school leadership

Principals matter — and Tennessee wants to do a better job of equipping them

The job of a principal has changed a lot over the last decade.

Instead of just hiring teachers, managing the building, and stepping in for the toughest discipline issues, today’s principals also serve as catalysts for the quality of classroom instruction. They not only hire teachers but they observe, evaluate and coach them.

That’s why Tennessee is launching a new initiative to get teachers with untapped leadership potential to the principal’s office, as well as support and develop principals who are already there.

“We’ve got to make sure we’re changing our preparation to meet those demands,” said Education Commissioner McQueen. “We want to have strong principals in every school to provide leadership that will create transformative learning experiences for all students.”

McQueen identified leadership development among her top priorities when she began leading the State Department of Education in 2015. Recognizing that principals play a big role in teacher effectiveness — and therefore student outcomes — she started the Tennessee Transformational Leadership Alliance, a group of researchers, administrators and educators committed to improving school leadership across the state.

The new Principal Pipeline Partnership is an outgrowth of that alliance. Using newly available federal funding, it will underwrite partnerships among local districts, universities and nonprofit organizations to develop new training programs, and to improve existing ones.

Applications for partnerships are due May 15. Programs can each receive up to $125,000 in funding over four years, and will begin as soon as July.

State leaders aren’t sure how many grants they’ll award, but hope to have programs across Tennessee, especially serving rural areas.

The money will come under the federal rewrite of No Child Left Behind, called the Every Student Succeeds Act. Before, Title II money could only be used to train teachers in four academic core subjects. Now, it can be used to support principals, too.

McQueen said the state is committed to seeing the partnerships bloom, even if President Donald Trump’s administration goes through with its proposal to cut Title II altogether.

“We are still very hopeful that we have Title II funds, but even if we don’t, we will create pathways for this work,” she said.

Partnerships will include principal residencies, in which candidates train under experienced school leaders, as well as ways to support principals once they’ve graduated from programs.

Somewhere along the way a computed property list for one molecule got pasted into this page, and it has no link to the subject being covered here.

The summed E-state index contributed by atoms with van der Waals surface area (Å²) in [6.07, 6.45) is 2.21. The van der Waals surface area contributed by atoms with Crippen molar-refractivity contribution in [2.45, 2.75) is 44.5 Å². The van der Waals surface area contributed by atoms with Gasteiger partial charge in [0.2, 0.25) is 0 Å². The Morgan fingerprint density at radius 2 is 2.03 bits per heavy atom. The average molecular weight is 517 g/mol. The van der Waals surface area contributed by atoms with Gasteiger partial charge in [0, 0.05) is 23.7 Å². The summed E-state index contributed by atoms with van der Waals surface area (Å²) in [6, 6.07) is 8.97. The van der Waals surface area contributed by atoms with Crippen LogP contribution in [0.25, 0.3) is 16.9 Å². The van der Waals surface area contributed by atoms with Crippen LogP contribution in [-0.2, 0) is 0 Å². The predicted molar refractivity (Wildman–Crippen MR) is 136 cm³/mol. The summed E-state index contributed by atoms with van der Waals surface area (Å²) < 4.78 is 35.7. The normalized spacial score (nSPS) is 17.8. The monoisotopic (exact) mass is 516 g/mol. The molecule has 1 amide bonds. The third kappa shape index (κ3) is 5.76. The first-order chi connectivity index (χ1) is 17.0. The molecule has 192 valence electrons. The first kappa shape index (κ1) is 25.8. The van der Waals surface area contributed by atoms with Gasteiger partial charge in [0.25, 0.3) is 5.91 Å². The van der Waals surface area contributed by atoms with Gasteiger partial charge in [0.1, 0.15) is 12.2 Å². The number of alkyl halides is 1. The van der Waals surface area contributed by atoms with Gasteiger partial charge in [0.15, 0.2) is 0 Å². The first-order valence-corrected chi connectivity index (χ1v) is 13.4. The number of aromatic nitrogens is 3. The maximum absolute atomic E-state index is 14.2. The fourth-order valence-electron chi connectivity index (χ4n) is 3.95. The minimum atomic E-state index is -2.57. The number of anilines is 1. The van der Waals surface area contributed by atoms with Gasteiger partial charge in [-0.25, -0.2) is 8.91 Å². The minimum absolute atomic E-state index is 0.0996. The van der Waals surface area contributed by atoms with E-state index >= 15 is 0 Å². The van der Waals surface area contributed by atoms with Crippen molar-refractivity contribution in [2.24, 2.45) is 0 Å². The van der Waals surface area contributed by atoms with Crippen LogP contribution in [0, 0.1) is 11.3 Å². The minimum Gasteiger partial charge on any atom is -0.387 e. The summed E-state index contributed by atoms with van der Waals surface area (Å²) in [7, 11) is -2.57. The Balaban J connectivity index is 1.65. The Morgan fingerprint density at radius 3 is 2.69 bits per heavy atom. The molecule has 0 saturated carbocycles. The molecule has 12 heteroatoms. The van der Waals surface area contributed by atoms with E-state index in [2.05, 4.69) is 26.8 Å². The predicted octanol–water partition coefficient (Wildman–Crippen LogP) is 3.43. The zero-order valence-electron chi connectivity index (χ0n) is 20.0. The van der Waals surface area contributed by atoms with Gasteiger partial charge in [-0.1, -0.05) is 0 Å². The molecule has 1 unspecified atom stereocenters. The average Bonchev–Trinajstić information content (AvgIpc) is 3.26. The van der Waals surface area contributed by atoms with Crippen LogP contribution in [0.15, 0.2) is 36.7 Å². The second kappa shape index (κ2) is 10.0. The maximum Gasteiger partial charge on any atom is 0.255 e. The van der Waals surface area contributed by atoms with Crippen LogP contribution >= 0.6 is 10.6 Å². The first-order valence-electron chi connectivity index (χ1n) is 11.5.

About 45 percent of Tennessee principals are in their first four years on the job, making it especially important that development continues once a principal is hired, said Paul Fleming, the state’s assistant commissioner of teaching and learning.

“We know it’s really critical to provide support for beginning principals,” Fleming said. “I don’t know if there’s a school out there who’s effective without an effective principal.”

At least partnership model spearheaded by local districts already exists, and it’s been an inspiration to the State Department of Education. Since 2010, the University of Tennessee at Knoxville has worked with surrounding school systems to train principals through an intensive 15-month Leadership Academy, in which fellows spend four days a week in a school with a mentor principal, and one day in classes at the university.

Jim McIntyre understands the program’s importance from multiple perspectives. He served as superintendent of Knox County Schools from 2008 to 2016, and now oversees the Leadership Academy as the director of UT’s Center for Educational Leadership.

“I thought it was just wonderful and remarkable to know that there was a new cadre of educators every year who came through a very intensive experience that prepared them well for the rigors of leadership,” he said.

reasons vs. excuses

Westminster schools loses on appeal seeking higher performance rating

A student at Westminster’s Hodgkins Elementary in 2013.

The state’s quality rating for Westminster Public Schools will not change after an appeal to the Colorado Board of Education Monday.

The board unanimously voted to deny the appeal after minimal discussion mostly criticizing the district for blaming poor performance on minority and disadvantaged students.

“The ‘why’ students are not performing at grade level is an excuse, but what it should do is give us a roadmap to remedy that failure,” said board member Steve Durham. “It’s our job to identify poor performance and further find remedies regardless of the reasons.”